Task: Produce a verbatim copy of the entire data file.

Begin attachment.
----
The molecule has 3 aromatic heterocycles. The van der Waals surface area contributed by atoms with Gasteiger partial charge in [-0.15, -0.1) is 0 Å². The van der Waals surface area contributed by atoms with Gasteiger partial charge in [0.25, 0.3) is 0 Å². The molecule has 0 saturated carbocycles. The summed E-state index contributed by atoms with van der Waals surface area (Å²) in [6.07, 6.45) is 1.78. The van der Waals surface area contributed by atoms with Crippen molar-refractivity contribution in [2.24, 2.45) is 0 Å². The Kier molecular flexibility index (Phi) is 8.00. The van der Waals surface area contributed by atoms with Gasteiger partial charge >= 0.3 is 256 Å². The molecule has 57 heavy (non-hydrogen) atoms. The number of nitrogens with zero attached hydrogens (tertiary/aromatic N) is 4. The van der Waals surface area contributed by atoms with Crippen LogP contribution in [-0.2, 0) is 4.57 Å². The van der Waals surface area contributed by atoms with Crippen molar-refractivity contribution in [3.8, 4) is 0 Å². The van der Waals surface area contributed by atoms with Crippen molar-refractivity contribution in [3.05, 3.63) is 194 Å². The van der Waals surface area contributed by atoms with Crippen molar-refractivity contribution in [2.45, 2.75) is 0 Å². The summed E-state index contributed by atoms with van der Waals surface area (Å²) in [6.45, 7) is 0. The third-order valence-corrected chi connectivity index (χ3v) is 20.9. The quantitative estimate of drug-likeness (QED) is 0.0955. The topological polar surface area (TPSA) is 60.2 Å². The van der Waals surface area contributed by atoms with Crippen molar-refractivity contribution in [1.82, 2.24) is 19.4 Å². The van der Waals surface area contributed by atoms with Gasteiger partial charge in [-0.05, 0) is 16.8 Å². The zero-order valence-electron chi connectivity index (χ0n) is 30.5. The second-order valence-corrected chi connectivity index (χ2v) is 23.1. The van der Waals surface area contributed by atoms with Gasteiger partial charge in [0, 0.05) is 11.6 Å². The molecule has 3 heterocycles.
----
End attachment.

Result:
The molecule has 3 aromatic heterocycles. The van der Waals surface area contributed by atoms with Gasteiger partial charge in [-0.15, -0.1) is 0 Å². The van der Waals surface area contributed by atoms with Gasteiger partial charge in [0.25, 0.3) is 0 Å². The molecule has 0 saturated carbocycles. The summed E-state index contributed by atoms with van der Waals surface area (Å²) in [6.07, 6.45) is 1.78. The van der Waals surface area contributed by atoms with Crippen molar-refractivity contribution in [2.24, 2.45) is 0 Å². The Kier molecular flexibility index (Phi) is 8.00. The van der Waals surface area contributed by atoms with Gasteiger partial charge >= 0.3 is 256 Å². The molecule has 57 heavy (non-hydrogen) atoms. The number of nitrogens with zero attached hydrogens (tertiary/aromatic N) is 4. The van der Waals surface area contributed by atoms with Crippen LogP contribution in [-0.2, 0) is 4.57 Å². The van der Waals surface area contributed by atoms with Crippen molar-refractivity contribution in [3.8, 4) is 0 Å². The van der Waals surface area contributed by atoms with Crippen molar-refractivity contribution in [3.05, 3.63) is 194 Å². The van der Waals surface area contributed by atoms with Crippen molar-refractivity contribution in [2.45, 2.75) is 0 Å². The summed E-state index contributed by atoms with van der Waals surface area (Å²) in [6.45, 7) is 0. The third-order valence-corrected chi connectivity index (χ3v) is 20.9. The quantitative estimate of drug-likeness (QED) is 0.0955. The topological polar surface area (TPSA) is 60.2 Å². The van der Waals surface area contributed by atoms with Crippen molar-refractivity contribution in [1.82, 2.24) is 19.4 Å². The van der Waals surface area contributed by atoms with Gasteiger partial charge in [-0.05, 0) is 16.8 Å². The zero-order valence-electron chi connectivity index (χ0n) is 30.5. The second-order valence-corrected chi connectivity index (χ2v) is 23.1. The van der Waals surface area contributed by atoms with Gasteiger partial charge in [0, 0.05) is 11.6 Å². The molecule has 3 heterocycles.